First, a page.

Listening to my weekly Rugby podcast ‘ The good the bad and the rugby ‘ I normally log in for a giggle and a few good tales. This week however hit close to home with the concussion crisis in rugby taking centre stage in the discussion, with guest Jamie Cudmore joining Alex and Mike on the show. It hit home due to the work we are doing at HIT (Head Impact Trauma). Jamie Cudmore who through my fans eyes was the hard hitting, edge of the law gritty forward for Canada and formerly Heineken Cup winner with Clermont Auvergne. I had the perception that he would be a player who doesn’t care what happens after the game, he plays as the ultimate competitor.
In the show you learned that he was a national representative for skiing in his youth along with his brothers, far removed from the rugby player I knew of. What remains through his life is his competitiveness, whether you liked it or not he wanted to win and would do anything to achieve that goal. He alludes to his ongoing legal case against his former employer of 11 years and how it happened for the stalwart club custodian.
In it I highlighted the growing trend that speaks to the care needing to be taken for these players and seeing that the brain being injured needs to be treated in that moment like any other injury. If you have a concussion or any signs of one, You cant play on, it may be unsee but its still there. If you break your arm you cant play on so why, in his testimony on the podcast, did his coach and doctor provide the ultimate competitor the opportunity to re join the game after they suspected a concussion.
Cudmore went on to explain the sensitivity to bright lights, mood swings and the memory loss of that Heineken Cup final win that came from the mistreatment and management of his brain injury. If you have any suspected brain injury, ‘your out’ that’s his motto now when he continues coaching in Canada no debate, it’s a serious injury the same as any other.
His legal case continues the trend of former players stating they were aware that playing rugby their bodies would suffer and be stressed, they were never made aware of the ramification and devastating Neurological implications from the risk of brain injury.
The article by BBC sport follows; By Laura Scott – BBC Sport
Former Canada international Jamie Cudmore has been supporting the ex-players at the centre of rugby union’s dementia crisis, drawing on his landmark legal case against his old club.
The 42-year-old said he had been speaking to the group that includes England’s World Cup winner Steve Thompson for the past six months, “helping them along the way” as they prepare to launch a class action.
Cudmore is suing French side Clermont Auvergne, whom he played for from 2005-2016, over their alleged failure to protect him from serious injury when he returned to the pitch after suspected concussions during the 2015 Champions Cup.
In January 2019, a court-appointed neurologist found the club were responsible for the harm Cudmore suffered, and his case has the potential to have major ramifications on the game.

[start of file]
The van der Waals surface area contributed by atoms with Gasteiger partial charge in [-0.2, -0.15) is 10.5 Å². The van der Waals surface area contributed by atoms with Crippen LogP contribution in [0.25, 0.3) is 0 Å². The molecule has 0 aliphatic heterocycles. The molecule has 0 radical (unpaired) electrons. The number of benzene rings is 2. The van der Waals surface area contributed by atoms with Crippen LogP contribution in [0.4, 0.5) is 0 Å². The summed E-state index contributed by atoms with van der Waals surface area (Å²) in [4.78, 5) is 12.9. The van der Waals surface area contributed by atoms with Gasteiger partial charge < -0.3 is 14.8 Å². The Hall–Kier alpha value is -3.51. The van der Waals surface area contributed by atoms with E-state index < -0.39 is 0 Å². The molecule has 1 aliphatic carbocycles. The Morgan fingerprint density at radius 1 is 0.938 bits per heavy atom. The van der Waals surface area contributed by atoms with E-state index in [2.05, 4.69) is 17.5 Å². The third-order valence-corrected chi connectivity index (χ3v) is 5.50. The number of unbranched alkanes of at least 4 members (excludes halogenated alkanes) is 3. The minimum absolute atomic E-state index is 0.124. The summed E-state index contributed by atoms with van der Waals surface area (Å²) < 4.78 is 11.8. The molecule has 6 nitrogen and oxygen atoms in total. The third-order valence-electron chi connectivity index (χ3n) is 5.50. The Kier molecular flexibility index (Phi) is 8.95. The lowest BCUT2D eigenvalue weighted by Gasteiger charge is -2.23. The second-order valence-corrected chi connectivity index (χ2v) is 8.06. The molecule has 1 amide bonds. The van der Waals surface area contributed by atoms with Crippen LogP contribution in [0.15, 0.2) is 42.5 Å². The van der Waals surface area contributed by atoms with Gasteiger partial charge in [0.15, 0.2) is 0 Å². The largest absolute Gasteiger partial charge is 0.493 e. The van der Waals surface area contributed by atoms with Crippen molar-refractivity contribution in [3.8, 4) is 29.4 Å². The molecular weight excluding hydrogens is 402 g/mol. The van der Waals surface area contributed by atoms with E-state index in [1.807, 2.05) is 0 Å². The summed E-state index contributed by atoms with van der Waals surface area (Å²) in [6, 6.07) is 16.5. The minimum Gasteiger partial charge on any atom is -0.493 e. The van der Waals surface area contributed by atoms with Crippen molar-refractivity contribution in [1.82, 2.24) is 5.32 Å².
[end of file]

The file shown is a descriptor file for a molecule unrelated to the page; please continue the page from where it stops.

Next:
Speaking to BBC Sport, he said his case is “not a money grab” and he hopes it marks a “line in the sand” towards improving education around head injuries and prompting improvements to the safety of the sport.
It emerged last week that a group of about eight players – including Thompson, former England team-mate Michael Lipman and ex-Wales international Alix Popham – are planning legal action against the game’s authorities after being diagnosed with early signs of dementia.
I can’t remember England games at World Cup, says 2003 winner Thompson
It is understood a pre-legal letter of claim could go in as early as Tuesday.
“I’ve known about this process over the last six months, and the guys behind it,” said Cudmore.
“I’ve been speaking to them, not advising but helping along the way. Clearly it’s shocking for most people; for people inside the game not so much.
“It’s very alarming that now the wider public understand the depth that this problem really does go and how we need to do a hell of a lot better as professional sportsmen, as coaches, administrators, to protect players a lot better.
“I’d say good luck [to them]. Because I’ve done an incredible amount of research and the governing bodies haven’t done enough work in taking the data on, which is pretty much from the mid-70s.”
Cudmore, now coaching in Canada, said rugby is “a hell of a lot safer than it was” but there is room for improvement.
“It is a contact sport and I don’t want to change anything around that, but we can do a lot more about the treatment of concussion,” he said.
In light of his experience in 2015 – when it is thought he suffered from ‘second-impact syndrome’ – Cudmore warned mistakes around concussion can have tragic consequences.
“In my case I was puking in the changing room in the 67th minute of a game,” he said. “Do you really need to put the player back on? Well they did, they allowed me to go back on and unfortunately that’s not good enough.
“In this day and age, if you do that with a young child you can kill them and we’ve had numerous instances of this happening and nobody should get to that point in their sporting careers and be that injured by someone’s negligence.”
Cudmore hopes his case will conclude early next year.
Chris McLaughlin discussed more -BBC Sport
Rugby World Cup winner Steve Thompson and seven other former players claim the sport has left them with permanent brain damage – and are in the process of starting a claim against the game’s authorities for negligence.
Every member of the group has recently been diagnosed with the early signs of dementia, and they say repeated blows to the head are to blame.
Thompson, 42, played in every England match when they won the 2003 World Cup, but says: “I can’t remember any of those games. It’s frightening.”
It is understood a letter of claim, amounting to millions of pounds in damages, will be sent next week to the governing bodies for English and Welsh rugby and World Rugby – and a group class action could follow.
It is the first legal move of its kind in world rugby and, if successful, could force change to the way the game is played.
Lawyers for the group suggest another 80 former players between the ages of 25 and 55 are showing symptoms and have serious concerns.
Global governing body World Rugby told BBC Sport: “While not commenting on speculation, World Rugby takes player safety very seriously and implements injury-prevention strategies based on the latest available knowledge, research and evidence.”